2019 – Books to inspire learning outdoors
Jan Homden has collated book reviews from Amazon which encourage learning outdoors. From Forest Schools, to simply building opportunities into the weekly timetable to take a lesson or two outdoors, find out how to help children understand that learning takes place everywhere and to experience the unique learning opportunities that arise from being outdoors.
Click on the book covers to follow links to the reviews. Also, listen to Sir Ken Robinson, as he discusses why you should encourage teaching outside. To read more about learning outdoors choose an article from a selection published by The Guardian.
‘Learn how to light a fire without matches, build a shelter to sleep in, cook on a fire, hunt for bugs and much more. From essential bushcraft basics and Stone Age survival skills to joyful outdoor play, this book is packed with ideas to bring your little ones closer to nature and all its magical offerings.’
‘Dan Westall and Naomi Walmsley run Outback2Basics from their patch of woodland in the UK where they provide unique experiences for school children and teachers to connect to nature.’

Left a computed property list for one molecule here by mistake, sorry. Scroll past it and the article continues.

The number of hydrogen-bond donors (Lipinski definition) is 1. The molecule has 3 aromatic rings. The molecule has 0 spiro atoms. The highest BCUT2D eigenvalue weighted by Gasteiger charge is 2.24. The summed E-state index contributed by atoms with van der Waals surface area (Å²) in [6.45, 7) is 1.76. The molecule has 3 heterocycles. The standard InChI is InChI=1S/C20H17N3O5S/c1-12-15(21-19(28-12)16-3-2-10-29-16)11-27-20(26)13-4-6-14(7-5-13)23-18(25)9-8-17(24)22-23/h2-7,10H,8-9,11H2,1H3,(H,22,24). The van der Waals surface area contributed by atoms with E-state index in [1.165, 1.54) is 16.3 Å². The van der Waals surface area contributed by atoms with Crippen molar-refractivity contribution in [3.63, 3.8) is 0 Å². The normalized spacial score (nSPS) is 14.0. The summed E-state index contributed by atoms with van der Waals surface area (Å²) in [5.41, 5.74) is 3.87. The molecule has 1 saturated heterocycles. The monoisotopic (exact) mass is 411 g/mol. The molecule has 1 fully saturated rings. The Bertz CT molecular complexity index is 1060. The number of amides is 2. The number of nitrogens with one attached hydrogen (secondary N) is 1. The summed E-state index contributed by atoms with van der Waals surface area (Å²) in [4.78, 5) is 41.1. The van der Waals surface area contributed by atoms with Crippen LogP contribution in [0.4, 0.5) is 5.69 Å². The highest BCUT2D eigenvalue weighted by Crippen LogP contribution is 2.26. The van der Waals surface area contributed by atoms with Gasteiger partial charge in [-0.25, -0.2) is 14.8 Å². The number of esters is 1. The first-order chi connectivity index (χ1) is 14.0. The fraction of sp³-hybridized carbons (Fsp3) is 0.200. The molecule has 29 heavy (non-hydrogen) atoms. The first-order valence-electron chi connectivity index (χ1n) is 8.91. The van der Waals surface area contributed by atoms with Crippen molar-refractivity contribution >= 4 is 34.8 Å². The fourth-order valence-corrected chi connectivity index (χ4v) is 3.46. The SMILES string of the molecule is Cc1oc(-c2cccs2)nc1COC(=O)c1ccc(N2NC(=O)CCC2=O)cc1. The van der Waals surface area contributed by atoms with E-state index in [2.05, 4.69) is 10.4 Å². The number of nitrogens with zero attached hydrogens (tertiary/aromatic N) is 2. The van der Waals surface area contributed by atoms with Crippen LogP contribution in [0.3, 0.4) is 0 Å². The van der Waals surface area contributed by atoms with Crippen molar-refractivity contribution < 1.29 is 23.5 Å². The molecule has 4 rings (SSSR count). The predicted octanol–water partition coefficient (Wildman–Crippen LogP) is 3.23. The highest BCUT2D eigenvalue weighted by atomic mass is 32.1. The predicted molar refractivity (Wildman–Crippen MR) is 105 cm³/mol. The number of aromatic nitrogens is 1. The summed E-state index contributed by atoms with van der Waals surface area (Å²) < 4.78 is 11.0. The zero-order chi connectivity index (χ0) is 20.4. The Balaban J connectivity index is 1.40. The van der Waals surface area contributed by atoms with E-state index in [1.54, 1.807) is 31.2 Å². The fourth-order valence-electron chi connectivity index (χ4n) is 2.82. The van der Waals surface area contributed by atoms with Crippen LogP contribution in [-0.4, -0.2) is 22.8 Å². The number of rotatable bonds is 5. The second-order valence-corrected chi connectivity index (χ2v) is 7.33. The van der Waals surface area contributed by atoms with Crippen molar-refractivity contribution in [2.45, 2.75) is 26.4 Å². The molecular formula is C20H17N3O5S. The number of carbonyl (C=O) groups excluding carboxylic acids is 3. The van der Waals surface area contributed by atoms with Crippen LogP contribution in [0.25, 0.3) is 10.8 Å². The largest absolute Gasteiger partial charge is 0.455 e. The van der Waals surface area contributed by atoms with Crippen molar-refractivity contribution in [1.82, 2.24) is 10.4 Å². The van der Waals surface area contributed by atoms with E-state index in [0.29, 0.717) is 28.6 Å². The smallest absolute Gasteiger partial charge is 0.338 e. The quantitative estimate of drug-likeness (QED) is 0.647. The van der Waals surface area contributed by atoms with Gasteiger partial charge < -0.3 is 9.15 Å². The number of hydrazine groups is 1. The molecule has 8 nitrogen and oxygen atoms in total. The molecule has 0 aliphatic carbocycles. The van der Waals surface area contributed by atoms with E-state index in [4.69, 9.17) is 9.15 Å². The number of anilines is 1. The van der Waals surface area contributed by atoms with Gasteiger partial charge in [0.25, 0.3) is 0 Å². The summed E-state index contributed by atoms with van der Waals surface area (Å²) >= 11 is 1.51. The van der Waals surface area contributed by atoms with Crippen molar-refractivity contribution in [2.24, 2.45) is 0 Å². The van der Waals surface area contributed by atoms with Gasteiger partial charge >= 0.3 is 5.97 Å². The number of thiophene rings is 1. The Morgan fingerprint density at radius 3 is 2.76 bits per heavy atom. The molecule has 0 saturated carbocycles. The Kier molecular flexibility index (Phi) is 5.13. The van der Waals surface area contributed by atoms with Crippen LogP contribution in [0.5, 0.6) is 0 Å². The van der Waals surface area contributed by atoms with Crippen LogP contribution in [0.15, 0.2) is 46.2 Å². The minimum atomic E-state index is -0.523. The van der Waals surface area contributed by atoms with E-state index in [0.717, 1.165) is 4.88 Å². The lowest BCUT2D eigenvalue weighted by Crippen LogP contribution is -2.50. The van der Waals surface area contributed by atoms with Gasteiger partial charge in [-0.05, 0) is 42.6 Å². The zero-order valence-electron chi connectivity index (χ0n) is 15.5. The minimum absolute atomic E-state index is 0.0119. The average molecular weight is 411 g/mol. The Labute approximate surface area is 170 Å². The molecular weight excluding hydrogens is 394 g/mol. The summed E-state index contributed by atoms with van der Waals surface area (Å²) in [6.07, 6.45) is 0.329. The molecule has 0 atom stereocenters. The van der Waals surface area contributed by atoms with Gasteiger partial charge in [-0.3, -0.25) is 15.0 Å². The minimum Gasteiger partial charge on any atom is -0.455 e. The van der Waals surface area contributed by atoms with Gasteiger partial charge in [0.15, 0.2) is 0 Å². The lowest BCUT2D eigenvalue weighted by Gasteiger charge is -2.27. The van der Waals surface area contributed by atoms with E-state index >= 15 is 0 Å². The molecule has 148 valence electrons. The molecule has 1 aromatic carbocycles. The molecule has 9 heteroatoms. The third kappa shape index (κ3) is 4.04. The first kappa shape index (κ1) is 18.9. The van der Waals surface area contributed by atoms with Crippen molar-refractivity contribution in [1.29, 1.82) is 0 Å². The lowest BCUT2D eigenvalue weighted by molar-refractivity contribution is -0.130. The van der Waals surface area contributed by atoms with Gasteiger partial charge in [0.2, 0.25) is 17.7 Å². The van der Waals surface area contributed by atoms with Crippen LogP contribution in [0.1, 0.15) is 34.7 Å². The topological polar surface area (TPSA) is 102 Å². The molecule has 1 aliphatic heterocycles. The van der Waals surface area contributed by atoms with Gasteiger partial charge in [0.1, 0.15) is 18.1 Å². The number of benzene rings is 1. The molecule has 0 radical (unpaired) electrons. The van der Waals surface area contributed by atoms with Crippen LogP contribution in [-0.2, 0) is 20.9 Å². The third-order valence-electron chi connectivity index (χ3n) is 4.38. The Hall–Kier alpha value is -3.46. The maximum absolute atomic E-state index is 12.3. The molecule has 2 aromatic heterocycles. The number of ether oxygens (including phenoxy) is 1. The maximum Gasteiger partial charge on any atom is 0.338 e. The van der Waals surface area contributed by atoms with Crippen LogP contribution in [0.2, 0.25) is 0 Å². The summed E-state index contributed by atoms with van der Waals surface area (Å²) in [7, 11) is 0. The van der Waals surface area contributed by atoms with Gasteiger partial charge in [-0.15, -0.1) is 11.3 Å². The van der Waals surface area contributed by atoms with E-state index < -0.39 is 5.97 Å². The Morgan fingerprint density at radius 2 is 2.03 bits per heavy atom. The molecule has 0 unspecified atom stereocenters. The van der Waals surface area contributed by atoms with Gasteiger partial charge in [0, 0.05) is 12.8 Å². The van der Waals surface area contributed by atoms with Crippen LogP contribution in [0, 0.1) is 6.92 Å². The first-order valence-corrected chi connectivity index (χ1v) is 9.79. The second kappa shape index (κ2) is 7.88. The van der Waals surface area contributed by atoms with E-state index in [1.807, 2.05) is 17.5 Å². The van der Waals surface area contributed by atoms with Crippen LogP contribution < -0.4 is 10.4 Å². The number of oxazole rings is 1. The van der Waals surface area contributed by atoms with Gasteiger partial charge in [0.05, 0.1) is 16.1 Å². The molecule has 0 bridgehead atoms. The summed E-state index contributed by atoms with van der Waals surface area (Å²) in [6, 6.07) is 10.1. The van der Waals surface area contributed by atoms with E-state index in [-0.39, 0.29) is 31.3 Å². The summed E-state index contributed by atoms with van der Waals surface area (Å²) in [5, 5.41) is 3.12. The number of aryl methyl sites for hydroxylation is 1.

National Trust: I Am the Seed That Grew the Tree: A Nature Poem for Every Day of the Year – Hardcover by 6 Sep 2018
‘I Am the Seed That Grew the Tree, named after the first line of Judith Nicholls’ poem ‘Windsong’, is a lavishly illustrated collection of 366 nature poems – one for every day of the year, including leap years. Filled with familiar favourites and new discoveries, written by a wide variety of poets, including –
John Agard, William Blake, Emily Bronte, Charles Causley, Walter de la Mare, Emily Dickinson, Carol Ann Duffy, Eleanor Farjeon, Robert Frost, Thomas Hardy, Roger McGough, Christina Rossetti, William Shakespeare, John Updike, William Wordsworth and many more.
This is the perfect book for children (and grown-ups!) to share at the beginning or the end of the day, or just to dip into.’
‘The Outdoor Classroom in Practice, Ages 3-7 offers guidance on how the outdoors can be used to teach and challenge children across a range of settings by drawing on forest school practice. Following a month-by-month format, it explores theme-related play experiences, planning, evaluations of how the ideas described were carried out and what impact they had on children’s learning and development.’